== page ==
South America 1970: Exporting the Revolution
The success of the Cuban Revolution inspired revolts and left-wing insurgencies across the Americas. However, most of these movements lacked widespread popular support and were suppressed within a decade. A major exception was in Colombia, where a government attempt to crush Communist enclaves left after the 1948-58 civil war marked the beginning of more than fifty years of armed conflict.
9–13 Jan 1964 Panama Riots▲
After a Panamanian flag was torn in a clash between pro-US Zonians and Panamanian nationalists, Panamanian crowds began rioting on the border between Panama City and the Canal Zone. The protesters overwhelmed the Canal Zone police, forcing the US Army to step in. After three days fighting, and the deaths of some 22 Panamanians and four US soldiers, order was restored. The incident would be a significant factor in the US return of the Canal Zone in 1977, with 9 January becoming memorialized as Martyr’s Day in Panama.
18 May 1964 Outbreak of Colombian conflict▲
In an attempt to suppress Communist enclaves which had formed in the mountains west of Bogotá in the wake of La Violencia, the Colombian government launched Operation Sovereignty. By late June, the military had suppressed the communal Republic of Marquetalia and dispersed the neighboring enclaves. However, most of the rebels escaped, later forming the Revolutionary Armed Forces of Colombia (FARC), and the Colombian conflict would continue into the 2010s.
23 May 1965–21 Sep 1966 Inter-American Peace Force▲
Following the United States’s intervention in the Dominican Republic, the country was temporarily administered by the Inter-American Peace Force (IAPF), established by the Organization of American States. On 28 May 1965, as US troops began their withdrawal, Brazil took over leadership of the force, remaining in charge until September 1966.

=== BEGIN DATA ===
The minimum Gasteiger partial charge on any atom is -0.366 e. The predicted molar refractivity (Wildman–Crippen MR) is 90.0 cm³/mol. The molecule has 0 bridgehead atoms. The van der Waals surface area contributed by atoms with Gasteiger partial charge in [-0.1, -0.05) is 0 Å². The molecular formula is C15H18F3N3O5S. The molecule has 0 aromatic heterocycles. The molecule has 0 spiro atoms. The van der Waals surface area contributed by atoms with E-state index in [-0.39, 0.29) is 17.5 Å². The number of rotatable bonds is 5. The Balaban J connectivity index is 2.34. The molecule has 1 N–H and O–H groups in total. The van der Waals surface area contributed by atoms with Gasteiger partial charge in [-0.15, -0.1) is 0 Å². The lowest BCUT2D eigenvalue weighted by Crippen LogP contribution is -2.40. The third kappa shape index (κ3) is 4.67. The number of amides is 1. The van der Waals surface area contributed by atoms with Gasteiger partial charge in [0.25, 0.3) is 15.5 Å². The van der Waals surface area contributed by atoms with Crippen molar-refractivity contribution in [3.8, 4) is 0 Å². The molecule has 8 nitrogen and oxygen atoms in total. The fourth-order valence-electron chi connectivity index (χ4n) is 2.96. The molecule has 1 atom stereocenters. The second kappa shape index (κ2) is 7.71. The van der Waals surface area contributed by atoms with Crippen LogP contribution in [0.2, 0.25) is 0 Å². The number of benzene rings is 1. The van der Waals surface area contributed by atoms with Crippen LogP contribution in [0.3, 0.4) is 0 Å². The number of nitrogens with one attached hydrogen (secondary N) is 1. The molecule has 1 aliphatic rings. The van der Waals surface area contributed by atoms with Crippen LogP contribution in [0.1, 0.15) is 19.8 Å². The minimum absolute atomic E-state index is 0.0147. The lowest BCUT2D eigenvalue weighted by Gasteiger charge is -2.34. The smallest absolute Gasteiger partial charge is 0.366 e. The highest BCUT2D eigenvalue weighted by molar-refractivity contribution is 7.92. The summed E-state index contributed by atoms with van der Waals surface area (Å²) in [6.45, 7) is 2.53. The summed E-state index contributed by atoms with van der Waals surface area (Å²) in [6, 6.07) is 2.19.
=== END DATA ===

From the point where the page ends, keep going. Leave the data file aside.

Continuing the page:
9 Aug 1965–27 May 1972 Tupamaros▲
The National Liberation Movement-Tupamaros (MLN-T)—a radical left-wing movement—launched urban guerrilla attacks in Uruguay, beginning by bombing the Brazilian embassy. After being suppressed by the police in 1966, the movement reasserted itself in 1968-72 before being crushed by the army. The conflict left Uruguay open to a military coup in 1973, with liberal democracy not being restored until 1985.
26 May 1966 Guyana independent▲
British Guiana became independent from the United Kingdom as the Commonwealth Realm of Guyana. Its first Prime Minister would be Forbes Burnham, a nationalist who would remain in power until his death in 1985.
3 Nov 1966–9 Oct 1967 Ñancahuazú Guerrilla▲
On 3 November 1966, Che Guevara—Argentine revolutionary and a hero of the Cuban Revolution—entered Bolivia under a pseudonym, heading for the countryside to organize a foco to overthrow the military government of President René Barrientos. By 1967, Guevara had assembled a band of 29 Bolivians, 25 Cubans, and a few others, but failed to gain much local support. On 8 October, 1,800 Bolivian soldiers located and surrounded his encampment, capturing Guevara and executing him the following day.
30 Nov 1966 Barbados independent▲
The self-governing British colony of Barbados became an independent state and member of the Commonwealth of Nations, joining the United Nations and Organization of American States the following year. Errol Barrow—premier of the country from 1961—continued on to become first Prime Minister from 1966-76.
14–20 Jul 1969 Football War▲
On 26 June 1969, following rising tensions between the two countries, aggravated by rioting over football matches in which they faced each other to qualify for the 1970 FIFA World Cup, El Salvador ended its diplomatic relations with Honduras. Some weeks later, on 14 July, the Salvadoran Air Force attacked targets in Honduras while the Salvadoran Army crossed the border, capturing Nueva Ocotepeque on the 15th. However, the Hondurans soon stalled the Salvadoran offensive and the Organization of American States arranged a ceasefire, bringing combat to an end after just four days.
29 May 1970–2 Apr 1982 Montoneros▲
In May 1970, Pedro Aramburu—president of Argentina 1955-58—was kidnapped and murdered by the Argentine left-wing urban guerrilla group Montoneros as a first move in their effort to destabilize the country. Montoneros continued their campaign of bombings and assassinations throughout the 1970s, reconciling with the government only when the two sides found common cause in the Falklands War in 1982.
30 Jul 1970–28 Sep 1977 Ejército Revolucionario del Pueblo▲
The People’s Revolutionary Army (Ejército Revolucionario del Pueblo or ERP) launched an urban guerrilla war in Argentina, kidnapping and/or assassinating high profile figures. After Juan Perón returned to the presidency in 1973, the ERP shifted its strategy to securing territory in the impoverished Andean highland province of Tucumán. Threatened by this move, the government sent in the army in early 1975, completely eradicating the guerrilla threat by the end of 1977.